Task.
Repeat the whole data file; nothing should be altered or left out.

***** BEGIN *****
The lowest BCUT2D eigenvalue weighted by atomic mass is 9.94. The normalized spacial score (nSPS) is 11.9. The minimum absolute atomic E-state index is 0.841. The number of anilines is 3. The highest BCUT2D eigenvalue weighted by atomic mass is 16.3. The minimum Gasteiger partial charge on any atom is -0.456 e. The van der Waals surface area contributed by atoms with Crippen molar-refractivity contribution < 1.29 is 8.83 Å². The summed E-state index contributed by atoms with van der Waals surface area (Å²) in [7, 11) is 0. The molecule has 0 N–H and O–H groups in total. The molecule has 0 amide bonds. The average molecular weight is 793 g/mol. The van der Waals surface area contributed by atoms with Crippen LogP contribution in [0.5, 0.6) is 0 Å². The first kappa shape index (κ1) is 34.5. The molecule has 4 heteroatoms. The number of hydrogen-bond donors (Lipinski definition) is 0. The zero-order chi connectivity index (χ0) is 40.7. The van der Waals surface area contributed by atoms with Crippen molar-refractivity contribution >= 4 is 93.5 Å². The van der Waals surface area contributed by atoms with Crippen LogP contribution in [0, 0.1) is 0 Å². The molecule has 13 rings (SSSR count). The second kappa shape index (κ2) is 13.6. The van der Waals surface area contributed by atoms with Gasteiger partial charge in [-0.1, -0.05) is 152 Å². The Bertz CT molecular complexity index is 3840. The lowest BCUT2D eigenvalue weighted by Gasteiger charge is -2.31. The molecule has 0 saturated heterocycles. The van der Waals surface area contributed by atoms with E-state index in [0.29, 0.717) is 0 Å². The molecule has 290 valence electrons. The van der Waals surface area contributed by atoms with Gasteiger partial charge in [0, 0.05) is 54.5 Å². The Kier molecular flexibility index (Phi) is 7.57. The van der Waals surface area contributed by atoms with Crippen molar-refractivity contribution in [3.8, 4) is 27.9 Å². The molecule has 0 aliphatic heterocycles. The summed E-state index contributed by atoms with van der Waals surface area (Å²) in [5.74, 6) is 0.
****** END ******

The lowest BCUT2D eigenvalue weighted by atomic mass is 9.94. The normalized spacial score (nSPS) is 11.9. The minimum absolute atomic E-state index is 0.841. The number of anilines is 3. The highest BCUT2D eigenvalue weighted by atomic mass is 16.3. The minimum Gasteiger partial charge on any atom is -0.456 e. The van der Waals surface area contributed by atoms with Crippen molar-refractivity contribution < 1.29 is 8.83 Å². The summed E-state index contributed by atoms with van der Waals surface area (Å²) in [7, 11) is 0. The molecule has 0 N–H and O–H groups in total. The molecule has 0 amide bonds. The average molecular weight is 793 g/mol. The van der Waals surface area contributed by atoms with Crippen LogP contribution in [0.5, 0.6) is 0 Å². The first kappa shape index (κ1) is 34.5. The molecule has 4 heteroatoms. The number of hydrogen-bond donors (Lipinski definition) is 0. The zero-order chi connectivity index (χ0) is 40.7. The van der Waals surface area contributed by atoms with Crippen molar-refractivity contribution >= 4 is 93.5 Å². The van der Waals surface area contributed by atoms with Crippen LogP contribution in [0, 0.1) is 0 Å². The molecule has 13 rings (SSSR count). The second kappa shape index (κ2) is 13.6. The van der Waals surface area contributed by atoms with Gasteiger partial charge in [-0.1, -0.05) is 152 Å². The Bertz CT molecular complexity index is 3840. The lowest BCUT2D eigenvalue weighted by Gasteiger charge is -2.31. The molecule has 0 saturated heterocycles. The van der Waals surface area contributed by atoms with E-state index in [0.29, 0.717) is 0 Å². The molecule has 290 valence electrons. The van der Waals surface area contributed by atoms with Gasteiger partial charge in [0, 0.05) is 54.5 Å². The Kier molecular flexibility index (Phi) is 7.57. The van der Waals surface area contributed by atoms with Crippen molar-refractivity contribution in [3.8, 4) is 27.9 Å². The molecule has 0 aliphatic heterocycles. The summed E-state index contributed by atoms with van der Waals surface area (Å²) in [5.74, 6) is 0.